As previously indicated, the device has a variety of applications, for instance in the fuel system of a gas turbine prime mover running on liquid fuel to provide an acceleration control. An acceleration control is required for a variable speed gas turbine prime mover to impose a limit on the amount of additional fuel that can be introduced into the prime mover when it is being accelerated, for avoiding overheating of the turbine. Three such applications are illustrated diagrammatically in Figures 4 to 6. In this fuel system fuel is drawn by a variable delivery pump 45 through a pipe 46 leading from a fuel tank (not shown) and is delivered through a pipe 47 to a fuel metering unit 48 which is adapted to vary the flow of fuel in response to movements of a pilots control 49. The metered fuel passes through a pipe 50 to one or more burner nozzles 51 in the combustion chambers (not shown) of the prime mover. In the pipe 50 there is provided an orifice 52, which may be variable, corresponding to the main orifice 31 in Figure 1. The rate of change of flow through the orifice 52 is sensed by an acceleration control device 53 such as shown in Figure l. The acceleration control device acts on the fuel supply system by any of the following methods. In one method shown in Figure 2 the half ball valve of the pressure-sensing element of the device controls a hydraulic servo motor 54 through a connection 55, the servo motor 54 controlling the delivery of the pump 45. When the rate of change of flow of the fuel through the pipe 50 attains a permissible upper limit during acceleration the half ball valve opens, permitting fluid to leak from the servo motor 54 to reduce the stroke of the pump 45. In another method shown in Figure 3 the half ball valve permits metered fuel to bleed off from the pipe 50 through a spill pipe 56 to reduce the amount of fuel supplied to the burners 51 when the permissible upper limit of rate of change of flow in the pipe 50 is attained. In a third method shown in Figure 4 the half ball valve controls a servo motor 57 through a connection 58, the servo motor 57 influencing a control element of the fuel metering unit 48 to reduce the supply of metered fuel, should the rate of change of flow of the fuel through the pipe 50 attain a permissible upper limit during acceleration.

What I claim as my invention and desire to secure by Letters Patent is:

1. A device for sensing the rate of change of flow of a liquid through a pipe comprising a pipe, means defining a main orifice in said pipe, a cylinder, a piston slidable in said cylinder, a spring biasing said piston towards one end of said cylinder, passage means extending from said pipe upstream of said main orifice to said cylinder on one side of said piston, passage means extending from said pipe downstream of said main orifice to said cylinder on the other side of said piston, means defining an auxiliary orifice in one of said passage means, a spring-loaded diaphragm disposed between two diaphragm chambers, one of these chambers being connected to one side of the auxiliary orifice and the other chamber being connected to the opposite side of the auxiliary orifice whereby the pressure differential between these chambers corresponds to the presusre drop aqr9 t1}? gefglfqn sc inth fi of h Pilin auxiliary orifice, and control means connected to the diaphragrn, means adapted to vary the area of saic 1 aux- UNITED S ATES PATENTS r g r y f pe cont ol ed n. d sm en t m v the 12 of 2,367,176 Ahlsfimm et a1 Jam 16 1945 sa flprstsm- 5 2683 485 H I 1 13 1954 2;. A devi e according to claim 1, which includes means 2765800 igs: i 1956 adapter; to vary the area of sa1d amnl-lary orrfiee also; a T t u I r e 24: 1959 controlled in dependence on the position ofsaid piston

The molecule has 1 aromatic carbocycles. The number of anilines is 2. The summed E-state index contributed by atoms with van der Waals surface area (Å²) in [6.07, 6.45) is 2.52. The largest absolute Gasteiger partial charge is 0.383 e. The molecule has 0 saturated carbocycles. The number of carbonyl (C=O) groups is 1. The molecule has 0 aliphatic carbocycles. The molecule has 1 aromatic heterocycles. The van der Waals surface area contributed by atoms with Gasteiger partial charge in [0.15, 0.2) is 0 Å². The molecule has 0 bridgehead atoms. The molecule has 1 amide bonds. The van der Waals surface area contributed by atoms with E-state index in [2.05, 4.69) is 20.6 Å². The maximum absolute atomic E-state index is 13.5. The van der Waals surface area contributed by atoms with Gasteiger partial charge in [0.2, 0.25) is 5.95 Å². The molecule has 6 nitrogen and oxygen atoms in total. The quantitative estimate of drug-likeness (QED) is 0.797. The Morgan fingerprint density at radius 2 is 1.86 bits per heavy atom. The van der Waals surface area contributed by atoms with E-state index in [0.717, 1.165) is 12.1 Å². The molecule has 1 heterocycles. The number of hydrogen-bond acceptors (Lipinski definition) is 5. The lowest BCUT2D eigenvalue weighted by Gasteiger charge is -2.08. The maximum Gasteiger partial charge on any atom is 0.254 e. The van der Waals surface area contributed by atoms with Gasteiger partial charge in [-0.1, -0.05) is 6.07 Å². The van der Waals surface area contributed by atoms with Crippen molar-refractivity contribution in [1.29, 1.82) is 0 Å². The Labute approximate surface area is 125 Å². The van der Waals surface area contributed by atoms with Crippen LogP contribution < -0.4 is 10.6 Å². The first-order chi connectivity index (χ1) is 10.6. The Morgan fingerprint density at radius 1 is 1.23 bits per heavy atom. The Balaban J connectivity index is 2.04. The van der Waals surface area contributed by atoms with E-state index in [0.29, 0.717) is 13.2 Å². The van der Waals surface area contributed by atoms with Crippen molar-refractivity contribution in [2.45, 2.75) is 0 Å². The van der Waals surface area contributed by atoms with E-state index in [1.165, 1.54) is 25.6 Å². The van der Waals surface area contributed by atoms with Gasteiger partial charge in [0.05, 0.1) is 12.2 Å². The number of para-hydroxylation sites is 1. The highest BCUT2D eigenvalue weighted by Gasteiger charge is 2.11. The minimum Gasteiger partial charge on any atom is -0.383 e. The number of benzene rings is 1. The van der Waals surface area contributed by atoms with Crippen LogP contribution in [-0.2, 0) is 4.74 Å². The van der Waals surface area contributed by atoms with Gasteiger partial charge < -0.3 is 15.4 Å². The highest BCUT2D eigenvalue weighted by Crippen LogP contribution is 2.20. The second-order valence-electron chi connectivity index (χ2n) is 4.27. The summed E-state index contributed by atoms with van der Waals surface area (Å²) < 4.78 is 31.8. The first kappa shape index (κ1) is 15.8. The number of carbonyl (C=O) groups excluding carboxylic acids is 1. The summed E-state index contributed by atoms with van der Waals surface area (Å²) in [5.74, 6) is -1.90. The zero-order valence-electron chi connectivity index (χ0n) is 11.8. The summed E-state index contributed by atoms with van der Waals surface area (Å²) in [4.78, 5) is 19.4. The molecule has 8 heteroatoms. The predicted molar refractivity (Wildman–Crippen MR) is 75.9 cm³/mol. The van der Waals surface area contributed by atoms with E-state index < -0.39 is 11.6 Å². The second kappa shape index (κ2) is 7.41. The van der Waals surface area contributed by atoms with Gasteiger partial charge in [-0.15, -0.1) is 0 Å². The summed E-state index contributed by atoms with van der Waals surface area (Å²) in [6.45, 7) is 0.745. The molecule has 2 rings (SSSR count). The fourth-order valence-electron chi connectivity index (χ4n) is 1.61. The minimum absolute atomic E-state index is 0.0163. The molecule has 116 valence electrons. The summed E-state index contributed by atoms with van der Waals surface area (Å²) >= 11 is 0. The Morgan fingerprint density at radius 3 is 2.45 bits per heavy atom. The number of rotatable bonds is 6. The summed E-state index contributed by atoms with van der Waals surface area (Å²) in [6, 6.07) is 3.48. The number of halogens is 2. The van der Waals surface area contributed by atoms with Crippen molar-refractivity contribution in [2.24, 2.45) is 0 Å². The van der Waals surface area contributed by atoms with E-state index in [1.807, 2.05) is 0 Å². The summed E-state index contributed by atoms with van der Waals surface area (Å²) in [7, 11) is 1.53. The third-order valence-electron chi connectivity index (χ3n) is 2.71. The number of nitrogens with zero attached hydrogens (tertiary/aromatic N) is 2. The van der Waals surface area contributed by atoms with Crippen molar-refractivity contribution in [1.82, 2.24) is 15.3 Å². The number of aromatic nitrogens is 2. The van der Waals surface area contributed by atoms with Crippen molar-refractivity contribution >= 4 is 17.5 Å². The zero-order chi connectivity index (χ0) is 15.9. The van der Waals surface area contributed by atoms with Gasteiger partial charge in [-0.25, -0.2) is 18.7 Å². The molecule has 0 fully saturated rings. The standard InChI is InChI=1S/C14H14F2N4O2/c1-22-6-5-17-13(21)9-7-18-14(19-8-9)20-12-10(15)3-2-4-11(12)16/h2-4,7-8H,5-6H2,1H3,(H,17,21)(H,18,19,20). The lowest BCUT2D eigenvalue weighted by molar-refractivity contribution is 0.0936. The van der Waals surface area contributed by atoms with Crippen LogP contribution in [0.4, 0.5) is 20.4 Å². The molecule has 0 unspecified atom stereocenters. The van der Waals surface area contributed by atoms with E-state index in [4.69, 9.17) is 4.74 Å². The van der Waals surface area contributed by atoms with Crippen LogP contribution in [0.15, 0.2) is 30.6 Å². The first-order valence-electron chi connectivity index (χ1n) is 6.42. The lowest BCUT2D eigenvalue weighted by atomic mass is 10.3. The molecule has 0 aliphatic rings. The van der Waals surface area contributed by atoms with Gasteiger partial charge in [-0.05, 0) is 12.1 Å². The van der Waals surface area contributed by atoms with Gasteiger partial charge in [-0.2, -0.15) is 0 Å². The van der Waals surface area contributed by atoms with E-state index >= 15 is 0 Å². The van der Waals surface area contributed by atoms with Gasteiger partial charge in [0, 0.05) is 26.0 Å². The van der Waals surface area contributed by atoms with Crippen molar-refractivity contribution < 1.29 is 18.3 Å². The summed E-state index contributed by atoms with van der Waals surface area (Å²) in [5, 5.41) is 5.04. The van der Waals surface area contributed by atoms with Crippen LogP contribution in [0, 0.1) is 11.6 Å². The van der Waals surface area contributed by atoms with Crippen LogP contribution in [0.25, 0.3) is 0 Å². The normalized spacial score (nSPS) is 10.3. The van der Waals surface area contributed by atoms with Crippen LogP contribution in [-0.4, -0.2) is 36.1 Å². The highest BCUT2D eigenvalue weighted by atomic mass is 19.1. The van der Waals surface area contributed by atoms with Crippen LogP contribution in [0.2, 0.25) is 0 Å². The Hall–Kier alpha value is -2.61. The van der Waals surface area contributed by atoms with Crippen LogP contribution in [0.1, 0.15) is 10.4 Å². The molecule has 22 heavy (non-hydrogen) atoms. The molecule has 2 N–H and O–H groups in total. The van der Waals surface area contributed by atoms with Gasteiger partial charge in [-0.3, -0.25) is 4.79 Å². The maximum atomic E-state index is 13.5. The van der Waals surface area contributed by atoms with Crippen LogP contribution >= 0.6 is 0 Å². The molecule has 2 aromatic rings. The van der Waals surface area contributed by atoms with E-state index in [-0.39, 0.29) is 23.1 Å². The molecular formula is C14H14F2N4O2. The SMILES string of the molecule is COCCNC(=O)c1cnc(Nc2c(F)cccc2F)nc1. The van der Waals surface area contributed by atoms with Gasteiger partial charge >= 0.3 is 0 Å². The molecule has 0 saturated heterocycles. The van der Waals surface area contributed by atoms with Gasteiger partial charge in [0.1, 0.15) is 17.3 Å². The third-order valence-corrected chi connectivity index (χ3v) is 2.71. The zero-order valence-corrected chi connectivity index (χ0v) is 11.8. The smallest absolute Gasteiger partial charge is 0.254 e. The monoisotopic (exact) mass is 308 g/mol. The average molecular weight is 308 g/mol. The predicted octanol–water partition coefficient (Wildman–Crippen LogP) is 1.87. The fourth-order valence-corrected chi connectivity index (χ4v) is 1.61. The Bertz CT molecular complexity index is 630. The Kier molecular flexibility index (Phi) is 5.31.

Patent Citations
Cited PatentFiling datePublication dateApplicantTitle
US2367176 *Jun 30, 1941Jan 16, 1945Ahlstrom William MFluid meter
US2683485 *Dec 11, 1950Jul 13, 1954Lucas Ltd JosephLiquid fuel controlling means for jet-engines, gas turbines, or like prime movers
US2765800 *Mar 28, 1952Oct 9, 1956Woodward Governor CoControl for fluid servo actuated valve
US2874764 *Mar 11, 1953Feb 24, 1959Plessey Co LtdSpeed control for combustion engines and turbines
Referenced by
Citing PatentFiling datePublication dateApplicantTitle
US3089306 *Dec 10, 1959May 14, 1963Power Jets Res & Dev LtdLimitation of thermal shock in engine components
US3144991 *Feb 5, 1963Aug 18, 1964Marchant Henry FHot water heating system having a wide range temperature equalizer control
US3164202 *Nov 20, 1961Jan 5, 1965Rolls RoyceGas turbine engine fuel system
US3199290 *Oct 9, 1961Aug 10, 1965Rolls RoyceGas turbine engine afterburner fuel system
US3252498 *Apr 5, 1963May 24, 1966Chrysler CorpReturn flow carburetor
US3508395 *Apr 1, 1968Apr 28, 1970Ford Motor CoControl system for motor vehicle type gas turbine engine
US3941498 *Apr 8, 1974Mar 2, 1976Chandler Evans Inc.Variable geometry collector for centrifugal pump
US4934399 *Apr 25, 1989Jun 19, 1990Fisher Controls International, Inc.Pipeline pressure control system
WO2001021501A1Sep 20, 2000Mar 29, 2001The Procter & Gamble CompanyArticle for the delivery of foam products
Classifications
U.S. Classification137/100, 60/39.281, 73/861.53, 137/486, 73/182
International ClassificationF02C9/26, F16K17/20, F02C9/00, G01F1/38, F16K31/00, F16K17/32, G05D7/01, G01F1/34, G05D7/00
Cooperative ClassificationF16K17/32, G01F1/38, F02C9/26, F16K31/00, G05D7/0126
European ClassificationF16K17/32, F02C9/26, G05D7/01C, G01F1/38, F16K31/00